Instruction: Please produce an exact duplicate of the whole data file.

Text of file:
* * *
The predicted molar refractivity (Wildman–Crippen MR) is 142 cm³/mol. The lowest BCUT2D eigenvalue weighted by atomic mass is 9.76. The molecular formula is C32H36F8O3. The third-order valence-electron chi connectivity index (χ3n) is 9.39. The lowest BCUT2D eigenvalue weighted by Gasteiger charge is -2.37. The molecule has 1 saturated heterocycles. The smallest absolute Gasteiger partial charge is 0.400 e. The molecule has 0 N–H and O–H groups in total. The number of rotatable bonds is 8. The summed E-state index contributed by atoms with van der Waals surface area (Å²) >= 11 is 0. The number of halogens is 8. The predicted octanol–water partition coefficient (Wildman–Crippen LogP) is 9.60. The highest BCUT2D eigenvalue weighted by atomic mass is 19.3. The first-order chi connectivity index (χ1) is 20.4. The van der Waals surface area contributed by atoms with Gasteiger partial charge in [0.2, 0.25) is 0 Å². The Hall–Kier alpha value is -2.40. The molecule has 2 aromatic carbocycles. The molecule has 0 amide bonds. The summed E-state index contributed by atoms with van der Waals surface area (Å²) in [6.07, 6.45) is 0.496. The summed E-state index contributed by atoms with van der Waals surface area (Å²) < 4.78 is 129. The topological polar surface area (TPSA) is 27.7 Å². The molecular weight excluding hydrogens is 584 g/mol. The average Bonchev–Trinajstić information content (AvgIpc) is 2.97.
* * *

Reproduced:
The predicted molar refractivity (Wildman–Crippen MR) is 142 cm³/mol. The lowest BCUT2D eigenvalue weighted by atomic mass is 9.76. The molecular formula is C32H36F8O3. The third-order valence-electron chi connectivity index (χ3n) is 9.39. The lowest BCUT2D eigenvalue weighted by Gasteiger charge is -2.37. The molecule has 1 saturated heterocycles. The smallest absolute Gasteiger partial charge is 0.400 e. The molecule has 0 N–H and O–H groups in total. The number of rotatable bonds is 8. The summed E-state index contributed by atoms with van der Waals surface area (Å²) >= 11 is 0. The number of halogens is 8. The predicted octanol–water partition coefficient (Wildman–Crippen LogP) is 9.60. The highest BCUT2D eigenvalue weighted by atomic mass is 19.3. The first-order chi connectivity index (χ1) is 20.4. The van der Waals surface area contributed by atoms with Gasteiger partial charge in [0.2, 0.25) is 0 Å². The Hall–Kier alpha value is -2.40. The molecule has 2 aromatic carbocycles. The molecule has 0 amide bonds. The summed E-state index contributed by atoms with van der Waals surface area (Å²) in [6.07, 6.45) is 0.496. The summed E-state index contributed by atoms with van der Waals surface area (Å²) < 4.78 is 129. The topological polar surface area (TPSA) is 27.7 Å². The molecular weight excluding hydrogens is 584 g/mol. The average Bonchev–Trinajstić information content (AvgIpc) is 2.97.